MS Louis Majesty was Stuck by Three Successive 26-Foot Waves in 2010 while Plying in the Mediterranean Sea
Image Courtesy of Jebulon at

According to them, rogue waves do not arrive after a series of progressively higher waves, but appear suddenly and are preceded by smaller waves. This is because large waves usually move to the front part of the wave group.

They also proved that rogue waves have crests longer than of the smaller waves around them. These deductions more or less confirm the anecdotal evidence on rogue waves – that these waves arrive out of nowhere and are substantially long.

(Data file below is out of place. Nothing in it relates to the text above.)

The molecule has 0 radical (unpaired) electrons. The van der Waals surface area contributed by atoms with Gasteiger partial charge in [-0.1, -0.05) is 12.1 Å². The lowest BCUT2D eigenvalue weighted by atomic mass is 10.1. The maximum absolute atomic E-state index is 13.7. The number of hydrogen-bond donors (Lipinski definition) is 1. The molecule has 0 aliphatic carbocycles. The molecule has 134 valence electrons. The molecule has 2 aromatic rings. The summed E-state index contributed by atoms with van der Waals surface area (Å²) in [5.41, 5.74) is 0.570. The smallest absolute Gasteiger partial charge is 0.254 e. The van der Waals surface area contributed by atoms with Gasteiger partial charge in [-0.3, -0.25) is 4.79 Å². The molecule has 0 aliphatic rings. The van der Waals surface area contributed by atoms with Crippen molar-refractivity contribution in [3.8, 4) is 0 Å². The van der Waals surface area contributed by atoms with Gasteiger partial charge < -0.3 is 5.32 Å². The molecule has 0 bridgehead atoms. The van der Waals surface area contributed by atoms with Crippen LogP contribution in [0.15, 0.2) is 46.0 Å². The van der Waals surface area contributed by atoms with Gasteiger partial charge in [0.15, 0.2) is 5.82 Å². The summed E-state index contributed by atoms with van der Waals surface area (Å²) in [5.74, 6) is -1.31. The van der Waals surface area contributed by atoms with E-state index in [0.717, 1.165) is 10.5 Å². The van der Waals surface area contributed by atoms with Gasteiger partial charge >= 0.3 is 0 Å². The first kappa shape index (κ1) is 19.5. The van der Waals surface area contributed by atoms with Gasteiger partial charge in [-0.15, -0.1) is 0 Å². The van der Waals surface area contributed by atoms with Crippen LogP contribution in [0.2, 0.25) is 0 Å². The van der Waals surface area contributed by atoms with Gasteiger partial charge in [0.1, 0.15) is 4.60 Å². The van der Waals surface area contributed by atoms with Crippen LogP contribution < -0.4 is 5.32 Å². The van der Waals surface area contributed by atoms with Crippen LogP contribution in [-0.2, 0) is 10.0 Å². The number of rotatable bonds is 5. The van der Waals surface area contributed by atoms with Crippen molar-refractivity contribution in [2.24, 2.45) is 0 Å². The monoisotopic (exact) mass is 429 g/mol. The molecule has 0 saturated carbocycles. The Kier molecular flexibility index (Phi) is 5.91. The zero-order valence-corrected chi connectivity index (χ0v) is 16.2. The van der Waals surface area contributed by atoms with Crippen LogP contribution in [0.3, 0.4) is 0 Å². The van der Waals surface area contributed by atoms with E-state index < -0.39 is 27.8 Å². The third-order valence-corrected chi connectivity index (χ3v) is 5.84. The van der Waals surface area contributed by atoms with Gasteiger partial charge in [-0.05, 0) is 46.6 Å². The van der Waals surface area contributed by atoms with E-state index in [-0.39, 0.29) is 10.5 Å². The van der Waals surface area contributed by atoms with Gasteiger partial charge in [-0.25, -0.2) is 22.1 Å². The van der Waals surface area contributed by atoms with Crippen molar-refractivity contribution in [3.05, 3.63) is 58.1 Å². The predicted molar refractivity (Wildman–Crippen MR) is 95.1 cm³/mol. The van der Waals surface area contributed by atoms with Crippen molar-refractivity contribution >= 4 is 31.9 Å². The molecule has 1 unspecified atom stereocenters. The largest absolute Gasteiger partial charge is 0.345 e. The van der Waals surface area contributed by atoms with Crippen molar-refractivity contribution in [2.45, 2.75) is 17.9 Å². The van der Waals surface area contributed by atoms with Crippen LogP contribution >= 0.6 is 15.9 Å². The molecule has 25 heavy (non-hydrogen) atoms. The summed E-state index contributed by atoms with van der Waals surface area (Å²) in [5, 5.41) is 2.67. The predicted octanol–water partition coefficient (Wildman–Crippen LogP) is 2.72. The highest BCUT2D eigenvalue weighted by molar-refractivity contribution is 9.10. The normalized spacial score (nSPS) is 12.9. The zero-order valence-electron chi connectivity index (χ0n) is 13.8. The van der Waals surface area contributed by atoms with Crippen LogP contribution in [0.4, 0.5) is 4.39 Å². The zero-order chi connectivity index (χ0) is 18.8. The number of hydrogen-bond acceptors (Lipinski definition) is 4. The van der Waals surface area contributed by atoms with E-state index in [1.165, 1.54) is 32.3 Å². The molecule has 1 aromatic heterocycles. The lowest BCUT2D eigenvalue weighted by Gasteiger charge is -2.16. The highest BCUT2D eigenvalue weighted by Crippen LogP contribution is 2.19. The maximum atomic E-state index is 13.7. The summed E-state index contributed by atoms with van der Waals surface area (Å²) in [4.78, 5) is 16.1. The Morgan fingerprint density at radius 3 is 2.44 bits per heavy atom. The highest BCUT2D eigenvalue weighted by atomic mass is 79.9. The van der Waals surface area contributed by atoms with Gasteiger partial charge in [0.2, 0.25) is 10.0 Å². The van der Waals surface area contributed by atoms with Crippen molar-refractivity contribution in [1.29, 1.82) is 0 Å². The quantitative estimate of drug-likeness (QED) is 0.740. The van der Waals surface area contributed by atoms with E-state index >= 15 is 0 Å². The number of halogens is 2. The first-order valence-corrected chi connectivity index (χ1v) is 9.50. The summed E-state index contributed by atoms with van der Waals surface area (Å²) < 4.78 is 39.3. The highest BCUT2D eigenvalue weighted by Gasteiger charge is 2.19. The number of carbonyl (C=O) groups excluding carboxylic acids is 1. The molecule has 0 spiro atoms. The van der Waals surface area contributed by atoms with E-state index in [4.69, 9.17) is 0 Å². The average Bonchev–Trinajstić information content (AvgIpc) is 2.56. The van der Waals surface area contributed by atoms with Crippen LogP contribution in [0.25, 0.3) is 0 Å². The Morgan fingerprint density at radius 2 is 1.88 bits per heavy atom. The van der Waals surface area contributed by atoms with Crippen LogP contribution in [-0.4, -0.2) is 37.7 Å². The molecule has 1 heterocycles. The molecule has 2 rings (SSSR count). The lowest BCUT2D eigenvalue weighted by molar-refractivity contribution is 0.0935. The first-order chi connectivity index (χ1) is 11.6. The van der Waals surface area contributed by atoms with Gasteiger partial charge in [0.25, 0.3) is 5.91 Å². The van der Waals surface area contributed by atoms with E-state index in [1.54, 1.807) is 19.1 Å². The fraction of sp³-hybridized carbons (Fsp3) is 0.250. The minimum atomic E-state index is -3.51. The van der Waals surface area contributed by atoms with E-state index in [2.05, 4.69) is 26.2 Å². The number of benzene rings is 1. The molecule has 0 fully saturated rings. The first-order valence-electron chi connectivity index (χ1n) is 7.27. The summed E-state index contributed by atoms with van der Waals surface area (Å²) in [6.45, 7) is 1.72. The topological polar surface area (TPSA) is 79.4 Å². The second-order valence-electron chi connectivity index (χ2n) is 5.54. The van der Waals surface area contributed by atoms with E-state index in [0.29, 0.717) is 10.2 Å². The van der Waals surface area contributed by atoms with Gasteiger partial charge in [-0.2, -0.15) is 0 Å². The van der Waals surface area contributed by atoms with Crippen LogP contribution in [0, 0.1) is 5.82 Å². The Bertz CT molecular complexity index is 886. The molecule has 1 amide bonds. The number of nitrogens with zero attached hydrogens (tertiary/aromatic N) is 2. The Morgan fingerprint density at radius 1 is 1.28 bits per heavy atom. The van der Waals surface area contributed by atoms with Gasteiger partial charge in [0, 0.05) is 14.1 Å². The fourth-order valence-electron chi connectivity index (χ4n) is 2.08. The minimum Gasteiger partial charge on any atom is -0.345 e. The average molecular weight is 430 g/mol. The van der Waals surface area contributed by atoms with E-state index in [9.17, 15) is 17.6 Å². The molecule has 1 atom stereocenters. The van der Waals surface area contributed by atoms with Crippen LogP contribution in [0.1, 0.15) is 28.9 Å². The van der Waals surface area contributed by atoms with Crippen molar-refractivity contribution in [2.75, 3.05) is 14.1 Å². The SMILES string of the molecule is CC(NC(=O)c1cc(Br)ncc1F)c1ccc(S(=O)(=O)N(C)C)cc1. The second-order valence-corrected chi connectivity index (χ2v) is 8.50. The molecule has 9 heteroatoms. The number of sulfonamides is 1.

University of Leeds: in March 2016, technicians from the University of Leeds, UK developed a mathematical model that accurately maps the forces that a rogue wave inflicts on a moving ship.

Engineering and Physical Sciences Research Council (EPSRC) has supported the creation of this unprecedentedly precise simulation that will be instrumental in improving the safety design of fast ships in the near future.

Fast ships can hit 30 knots and serve time-critical missions viz. anti piracy, search and rescue, anti-drug, and transporting oil-gas personnel. They are particularly vulnerable to rogue waves. Each year, rogue waves sink around 100 such ships causing about 2,500 casualties.

Bernoulli Principle: Pressure-Velocity Variation for Constant Elevation

Bernoulli Principle: Pressure-Velocity Variation for Constant Elevation

Of particular note in this case is the Funnel Effect. This is the narrowing of moving waves that spikes up their velocity. In extreme cases, funneling transforms not very high waves into lethally tall waves – rogue waves.